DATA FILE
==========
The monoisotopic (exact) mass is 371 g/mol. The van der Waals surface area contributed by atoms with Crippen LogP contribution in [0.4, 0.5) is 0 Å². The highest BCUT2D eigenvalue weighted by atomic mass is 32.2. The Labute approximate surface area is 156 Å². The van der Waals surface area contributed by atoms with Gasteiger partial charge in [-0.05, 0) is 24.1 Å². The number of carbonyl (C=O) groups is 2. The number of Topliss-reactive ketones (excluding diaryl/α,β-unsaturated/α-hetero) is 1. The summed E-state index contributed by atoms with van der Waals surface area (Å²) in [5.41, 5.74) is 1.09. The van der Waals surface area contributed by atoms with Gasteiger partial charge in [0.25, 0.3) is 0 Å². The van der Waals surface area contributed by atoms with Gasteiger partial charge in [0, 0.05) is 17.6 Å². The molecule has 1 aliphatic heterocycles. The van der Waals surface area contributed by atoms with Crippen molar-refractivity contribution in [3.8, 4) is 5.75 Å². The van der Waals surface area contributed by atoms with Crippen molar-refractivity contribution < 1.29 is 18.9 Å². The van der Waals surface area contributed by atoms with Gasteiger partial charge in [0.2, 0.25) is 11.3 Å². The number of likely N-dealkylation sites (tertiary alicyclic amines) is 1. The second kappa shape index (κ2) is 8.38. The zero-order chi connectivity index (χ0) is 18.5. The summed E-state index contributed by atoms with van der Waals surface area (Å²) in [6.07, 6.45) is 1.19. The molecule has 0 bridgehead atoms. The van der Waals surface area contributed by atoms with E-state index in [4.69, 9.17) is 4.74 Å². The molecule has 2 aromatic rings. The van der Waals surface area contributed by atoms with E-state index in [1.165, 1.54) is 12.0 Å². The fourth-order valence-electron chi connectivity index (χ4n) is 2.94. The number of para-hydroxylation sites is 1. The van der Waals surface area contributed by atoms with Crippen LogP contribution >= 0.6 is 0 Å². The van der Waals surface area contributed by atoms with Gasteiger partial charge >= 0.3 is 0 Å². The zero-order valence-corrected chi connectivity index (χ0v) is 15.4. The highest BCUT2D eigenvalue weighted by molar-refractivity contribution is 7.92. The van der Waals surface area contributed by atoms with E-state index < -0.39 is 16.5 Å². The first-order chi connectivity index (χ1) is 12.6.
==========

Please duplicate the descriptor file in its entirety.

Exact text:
The monoisotopic (exact) mass is 371 g/mol. The van der Waals surface area contributed by atoms with Crippen LogP contribution in [0.4, 0.5) is 0 Å². The highest BCUT2D eigenvalue weighted by atomic mass is 32.2. The Labute approximate surface area is 156 Å². The van der Waals surface area contributed by atoms with Gasteiger partial charge in [-0.05, 0) is 24.1 Å². The number of carbonyl (C=O) groups is 2. The number of Topliss-reactive ketones (excluding diaryl/α,β-unsaturated/α-hetero) is 1. The summed E-state index contributed by atoms with van der Waals surface area (Å²) in [5.41, 5.74) is 1.09. The van der Waals surface area contributed by atoms with Gasteiger partial charge in [0.25, 0.3) is 0 Å². The van der Waals surface area contributed by atoms with Gasteiger partial charge in [0, 0.05) is 17.6 Å². The molecule has 1 aliphatic heterocycles. The van der Waals surface area contributed by atoms with Crippen molar-refractivity contribution in [3.8, 4) is 5.75 Å². The van der Waals surface area contributed by atoms with Crippen molar-refractivity contribution < 1.29 is 18.9 Å². The van der Waals surface area contributed by atoms with Gasteiger partial charge in [0.2, 0.25) is 11.3 Å². The number of likely N-dealkylation sites (tertiary alicyclic amines) is 1. The second kappa shape index (κ2) is 8.38. The zero-order chi connectivity index (χ0) is 18.5. The summed E-state index contributed by atoms with van der Waals surface area (Å²) in [6.07, 6.45) is 1.19. The molecule has 0 bridgehead atoms. The van der Waals surface area contributed by atoms with E-state index in [4.69, 9.17) is 4.74 Å². The molecule has 2 aromatic rings. The van der Waals surface area contributed by atoms with E-state index in [1.165, 1.54) is 12.0 Å². The fourth-order valence-electron chi connectivity index (χ4n) is 2.94. The number of para-hydroxylation sites is 1. The van der Waals surface area contributed by atoms with Crippen LogP contribution >= 0.6 is 0 Å². The van der Waals surface area contributed by atoms with Gasteiger partial charge >= 0.3 is 0 Å². The zero-order valence-corrected chi connectivity index (χ0v) is 15.4. The highest BCUT2D eigenvalue weighted by molar-refractivity contribution is 7.92. The van der Waals surface area contributed by atoms with E-state index < -0.39 is 16.5 Å². The first-order chi connectivity index (χ1) is 12.6.